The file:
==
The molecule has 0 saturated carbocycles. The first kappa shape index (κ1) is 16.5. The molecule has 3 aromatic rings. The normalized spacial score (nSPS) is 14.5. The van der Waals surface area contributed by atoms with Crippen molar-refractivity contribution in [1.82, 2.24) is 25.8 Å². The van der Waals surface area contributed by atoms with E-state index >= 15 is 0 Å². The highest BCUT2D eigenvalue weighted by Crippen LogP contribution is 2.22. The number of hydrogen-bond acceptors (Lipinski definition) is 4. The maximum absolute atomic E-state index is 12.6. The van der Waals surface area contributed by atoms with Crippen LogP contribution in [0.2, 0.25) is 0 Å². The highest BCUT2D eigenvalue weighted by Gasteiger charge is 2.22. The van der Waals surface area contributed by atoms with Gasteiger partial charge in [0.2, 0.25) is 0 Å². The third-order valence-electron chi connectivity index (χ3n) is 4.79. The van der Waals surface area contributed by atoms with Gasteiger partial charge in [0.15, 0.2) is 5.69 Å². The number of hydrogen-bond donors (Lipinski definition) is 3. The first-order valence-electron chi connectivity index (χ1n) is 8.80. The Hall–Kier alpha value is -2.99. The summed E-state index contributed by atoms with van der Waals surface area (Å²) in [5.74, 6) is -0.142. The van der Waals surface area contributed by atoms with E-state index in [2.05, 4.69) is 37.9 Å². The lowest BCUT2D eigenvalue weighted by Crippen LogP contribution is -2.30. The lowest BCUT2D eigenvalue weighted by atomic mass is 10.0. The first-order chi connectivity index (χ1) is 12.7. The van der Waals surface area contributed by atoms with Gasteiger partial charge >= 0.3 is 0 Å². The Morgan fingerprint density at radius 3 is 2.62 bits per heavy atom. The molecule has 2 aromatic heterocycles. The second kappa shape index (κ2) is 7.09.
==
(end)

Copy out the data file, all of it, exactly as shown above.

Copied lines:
The molecule has 0 saturated carbocycles. The first kappa shape index (κ1) is 16.5. The molecule has 3 aromatic rings. The normalized spacial score (nSPS) is 14.5. The van der Waals surface area contributed by atoms with Crippen molar-refractivity contribution in [1.82, 2.24) is 25.8 Å². The van der Waals surface area contributed by atoms with E-state index >= 15 is 0 Å². The highest BCUT2D eigenvalue weighted by Crippen LogP contribution is 2.22. The number of hydrogen-bond acceptors (Lipinski definition) is 4. The maximum absolute atomic E-state index is 12.6. The van der Waals surface area contributed by atoms with Crippen LogP contribution in [0.2, 0.25) is 0 Å². The highest BCUT2D eigenvalue weighted by Gasteiger charge is 2.22. The van der Waals surface area contributed by atoms with Gasteiger partial charge in [0.2, 0.25) is 0 Å². The third-order valence-electron chi connectivity index (χ3n) is 4.79. The van der Waals surface area contributed by atoms with Gasteiger partial charge in [0.15, 0.2) is 5.69 Å². The number of hydrogen-bond donors (Lipinski definition) is 3. The first-order valence-electron chi connectivity index (χ1n) is 8.80. The Hall–Kier alpha value is -2.99. The summed E-state index contributed by atoms with van der Waals surface area (Å²) in [5.74, 6) is -0.142. The van der Waals surface area contributed by atoms with E-state index in [2.05, 4.69) is 37.9 Å². The lowest BCUT2D eigenvalue weighted by Crippen LogP contribution is -2.30. The lowest BCUT2D eigenvalue weighted by atomic mass is 10.0. The first-order chi connectivity index (χ1) is 12.7. The van der Waals surface area contributed by atoms with Gasteiger partial charge >= 0.3 is 0 Å². The Morgan fingerprint density at radius 3 is 2.62 bits per heavy atom. The molecule has 2 aromatic heterocycles. The second kappa shape index (κ2) is 7.09.